Education receives another blow in Sindh

The recent “monsoon on steroids” and subsequent flash floods have caused death, destruction, displacement, disease and loss of livelihoods across the country. Sindh remains the most affected province. About 14.5 million people have been displaced within the province.

Worryingly, climate cruelty has dealt a mortal blow to Sindh’s education system, in terms of infrastructure damage. According to Sindh Education Minister Sardar Ali Shah, monsoon rains have damaged some 15,000 schools this year, while 5,000 school buildings are being used as shelters for climate refugees. He said: ‘There are fears that these pupils will leave school for good.

The government does not have the resources to restore these 20,000 schools once attended by some 2.5 million students. Thus, the academic path of most students this academic year is compromised.

Sindh Education Minister Sardar Ali Shah announced the establishment of tent schools. One wonders how the Department of Education will accomplish this herculean task of opening temporary learning centers across the province. A classroom should have basic learning tools, adequate lighting and fans.

Why wouldn’t the provincial government consider setting up tents for climate refugees? Why move school children into tents? Why aren’t tent cities established in flood-affected talukas and union councils?

The other day, flood survivors in Larkana and Kharipur Nathan Shah staged protests in Larkana and Dadu’s taluka Mehar, demanding materials for shelters and food delivery. The District and Session Judges of Larkana and Dadu expressed their displeasure in their reports on the measures taken by the District Administration for the displaced persons and highlighted the severe shortage of tents, food and medicine for those affected by the rain. This damning report not only highlights the historic disregard for the urgent needs of flood victims in the two hometowns of Bhuttos and provincial captain Murad Ali Shah, respectively, but also symbolizes the poor delivery of public services in all contexts following the torrential rains.

Needless to say, the provincial government’s announcement of tent schools is more of a political slogan than a practical solution. Administrative incompetence is measured by the fact that “one teacher for 30 students” is still a distant dream. Also, the education department provided the textbooks to the students after the start of the school year.

Why wouldn’t the provincial government consider setting up tents for climate refugees? Why move school children into tents? Why aren’t tent cities established in flood-affected talukas and union councils?

Recently, the Department of Education recruited about 40,000 Primary School Teachers (PST) and Junior Primary School Teachers (JEST) through the test conducted by IBA Sukkur. The criterion announced for the recruitment of candidates was to obtain 55% in each subject planned for the written test. The candidates did not obtain the prescribed marks. As a result, the success percentage was reduced from 55% to 40%. It is a living testimony to the absence of a clear educational policy. Provincial teacher recruitment policy requires applicants to pass a written test in 8 subjects.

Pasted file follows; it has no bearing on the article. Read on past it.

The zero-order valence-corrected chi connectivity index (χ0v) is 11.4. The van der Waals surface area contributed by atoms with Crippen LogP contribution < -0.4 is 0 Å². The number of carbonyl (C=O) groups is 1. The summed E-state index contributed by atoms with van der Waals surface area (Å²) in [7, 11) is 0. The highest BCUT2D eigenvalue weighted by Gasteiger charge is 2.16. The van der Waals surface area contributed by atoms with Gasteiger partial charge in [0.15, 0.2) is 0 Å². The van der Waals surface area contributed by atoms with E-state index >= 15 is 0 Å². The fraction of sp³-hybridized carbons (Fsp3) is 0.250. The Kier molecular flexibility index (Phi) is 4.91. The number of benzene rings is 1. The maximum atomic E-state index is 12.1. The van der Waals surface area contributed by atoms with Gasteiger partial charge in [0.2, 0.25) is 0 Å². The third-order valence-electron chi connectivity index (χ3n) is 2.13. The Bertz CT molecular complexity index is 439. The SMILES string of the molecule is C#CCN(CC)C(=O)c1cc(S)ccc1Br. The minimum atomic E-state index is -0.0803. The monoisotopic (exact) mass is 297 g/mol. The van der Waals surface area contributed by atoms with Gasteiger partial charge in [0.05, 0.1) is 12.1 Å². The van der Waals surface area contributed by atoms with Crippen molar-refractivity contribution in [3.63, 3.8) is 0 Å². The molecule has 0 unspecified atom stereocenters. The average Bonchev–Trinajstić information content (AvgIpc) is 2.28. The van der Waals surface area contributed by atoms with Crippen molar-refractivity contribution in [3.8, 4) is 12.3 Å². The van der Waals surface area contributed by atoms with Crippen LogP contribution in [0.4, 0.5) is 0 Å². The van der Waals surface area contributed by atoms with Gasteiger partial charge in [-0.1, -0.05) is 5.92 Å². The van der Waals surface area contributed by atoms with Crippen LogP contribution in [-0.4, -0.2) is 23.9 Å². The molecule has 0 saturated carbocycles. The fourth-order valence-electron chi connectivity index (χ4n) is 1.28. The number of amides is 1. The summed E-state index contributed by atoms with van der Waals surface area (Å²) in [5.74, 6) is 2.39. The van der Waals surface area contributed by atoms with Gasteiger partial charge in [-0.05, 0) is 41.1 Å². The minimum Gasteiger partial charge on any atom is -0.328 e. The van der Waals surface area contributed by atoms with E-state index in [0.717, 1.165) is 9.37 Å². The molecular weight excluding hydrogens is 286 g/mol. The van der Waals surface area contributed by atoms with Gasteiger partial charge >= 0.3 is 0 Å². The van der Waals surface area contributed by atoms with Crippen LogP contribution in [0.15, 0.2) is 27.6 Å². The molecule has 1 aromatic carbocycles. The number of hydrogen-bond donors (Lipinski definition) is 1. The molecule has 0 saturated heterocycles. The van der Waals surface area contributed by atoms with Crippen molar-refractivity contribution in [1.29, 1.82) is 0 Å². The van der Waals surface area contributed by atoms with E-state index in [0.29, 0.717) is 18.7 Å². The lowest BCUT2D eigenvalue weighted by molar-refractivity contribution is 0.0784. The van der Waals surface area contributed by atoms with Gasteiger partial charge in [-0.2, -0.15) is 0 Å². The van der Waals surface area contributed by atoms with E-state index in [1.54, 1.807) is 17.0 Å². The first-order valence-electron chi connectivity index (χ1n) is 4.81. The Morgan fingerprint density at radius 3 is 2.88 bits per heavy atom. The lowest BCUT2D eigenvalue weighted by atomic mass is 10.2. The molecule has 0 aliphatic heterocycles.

The Annual State of Education Report (ASER) 2021-22 has called for an education emergency in Sindh following the provincial government’s wavering commitment to maths enrollment and learning outcomes, in science, Urdu and English. According to the ASER report, 66% of children in the age brackets of 3-5 years are currently not enrolled in any early childhood education (ECE) program. Article 25-A of Pakistan’s constitution guarantees “free and compulsory” education for all children between the ages of five and sixteen.

Education specialist Dr Ayesha Razzaque noted that the floods have exacerbated the existing problems in the province as Sindh “was already performing quite poorly on all education indicators of students attending schools or their academic performance in mathematics and language learning skills”.

The truth is that primary school has collapsed, due to poor governance, lack of control mechanism, untrained and unmotivated teaching community and the introduction of English in teaching primary.

As a result, public sector schools in Sindh have ceased to produce reflective, cognitive and productive learners. Learners are seen as “empty vessels” whose primary role is to passively receive academic input through lectures and direct instruction. Passive learning kills the creative power of students. Cramming weighs on their imagination and cognitive ability.

It is said: “education is when the mind expands, not when the mind memorizes”. The solution is to move to student-based learning. Teachers and students play an equally active role in the learning process.

No challenge is as great as a struggling education system. Addressing this is obvious: ending financial indifference to public sector education; provide emergency funds for destroyed school infrastructure; ensuring transparency and meritocracy in teacher recruitment; bringing technology into smart classrooms; requiring public sector education employees to enroll their children in public schools, colleges and universities; exams at different levels instead of testing memory power should check critical thinking and evaluation skills; embrace climate change and prioritize climate resilience; plan the evacuation and subsequent accommodation of climate refugees to prevent schools from becoming accommodation centers in the future.

Norma A. Roth